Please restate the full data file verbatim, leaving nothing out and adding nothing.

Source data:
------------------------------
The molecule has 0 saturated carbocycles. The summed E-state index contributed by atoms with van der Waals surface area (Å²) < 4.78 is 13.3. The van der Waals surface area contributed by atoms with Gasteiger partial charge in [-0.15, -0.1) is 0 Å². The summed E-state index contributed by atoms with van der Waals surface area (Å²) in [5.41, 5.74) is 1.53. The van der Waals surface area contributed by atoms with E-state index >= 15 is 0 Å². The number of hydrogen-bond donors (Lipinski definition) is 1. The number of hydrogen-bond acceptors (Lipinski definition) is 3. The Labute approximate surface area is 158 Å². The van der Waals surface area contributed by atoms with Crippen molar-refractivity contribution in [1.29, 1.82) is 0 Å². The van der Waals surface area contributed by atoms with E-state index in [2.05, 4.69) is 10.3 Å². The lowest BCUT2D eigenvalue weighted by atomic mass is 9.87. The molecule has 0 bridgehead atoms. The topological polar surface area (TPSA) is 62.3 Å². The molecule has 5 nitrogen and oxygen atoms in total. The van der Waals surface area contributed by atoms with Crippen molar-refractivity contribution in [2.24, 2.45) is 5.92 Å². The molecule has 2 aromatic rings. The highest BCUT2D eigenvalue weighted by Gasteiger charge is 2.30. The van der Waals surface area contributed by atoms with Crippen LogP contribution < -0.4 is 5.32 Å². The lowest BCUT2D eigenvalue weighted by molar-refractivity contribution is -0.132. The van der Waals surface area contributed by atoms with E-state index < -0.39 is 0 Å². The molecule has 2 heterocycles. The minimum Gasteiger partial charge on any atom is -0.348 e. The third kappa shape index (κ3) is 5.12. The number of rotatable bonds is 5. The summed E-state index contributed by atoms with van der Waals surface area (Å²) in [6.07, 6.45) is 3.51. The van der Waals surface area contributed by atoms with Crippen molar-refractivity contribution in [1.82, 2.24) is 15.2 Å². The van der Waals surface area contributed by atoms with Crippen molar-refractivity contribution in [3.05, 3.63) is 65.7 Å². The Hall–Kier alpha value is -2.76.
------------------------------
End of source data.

The molecule has 0 saturated carbocycles. The summed E-state index contributed by atoms with van der Waals surface area (Å²) < 4.78 is 13.3. The van der Waals surface area contributed by atoms with Gasteiger partial charge in [-0.15, -0.1) is 0 Å². The summed E-state index contributed by atoms with van der Waals surface area (Å²) in [5.41, 5.74) is 1.53. The van der Waals surface area contributed by atoms with E-state index >= 15 is 0 Å². The number of hydrogen-bond donors (Lipinski definition) is 1. The number of hydrogen-bond acceptors (Lipinski definition) is 3. The Labute approximate surface area is 158 Å². The van der Waals surface area contributed by atoms with Crippen molar-refractivity contribution in [1.29, 1.82) is 0 Å². The van der Waals surface area contributed by atoms with E-state index in [2.05, 4.69) is 10.3 Å². The lowest BCUT2D eigenvalue weighted by atomic mass is 9.87. The molecule has 0 bridgehead atoms. The topological polar surface area (TPSA) is 62.3 Å². The molecule has 5 nitrogen and oxygen atoms in total. The van der Waals surface area contributed by atoms with Crippen molar-refractivity contribution in [2.24, 2.45) is 5.92 Å². The molecule has 2 aromatic rings. The highest BCUT2D eigenvalue weighted by Gasteiger charge is 2.30. The van der Waals surface area contributed by atoms with Crippen LogP contribution < -0.4 is 5.32 Å². The lowest BCUT2D eigenvalue weighted by molar-refractivity contribution is -0.132. The van der Waals surface area contributed by atoms with E-state index < -0.39 is 0 Å². The molecule has 2 heterocycles. The minimum Gasteiger partial charge on any atom is -0.348 e. The third kappa shape index (κ3) is 5.12. The number of rotatable bonds is 5. The summed E-state index contributed by atoms with van der Waals surface area (Å²) in [6.07, 6.45) is 3.51. The van der Waals surface area contributed by atoms with Crippen molar-refractivity contribution in [1.82, 2.24) is 15.2 Å². The van der Waals surface area contributed by atoms with Crippen molar-refractivity contribution in [3.05, 3.63) is 65.7 Å². The Hall–Kier alpha value is -2.76.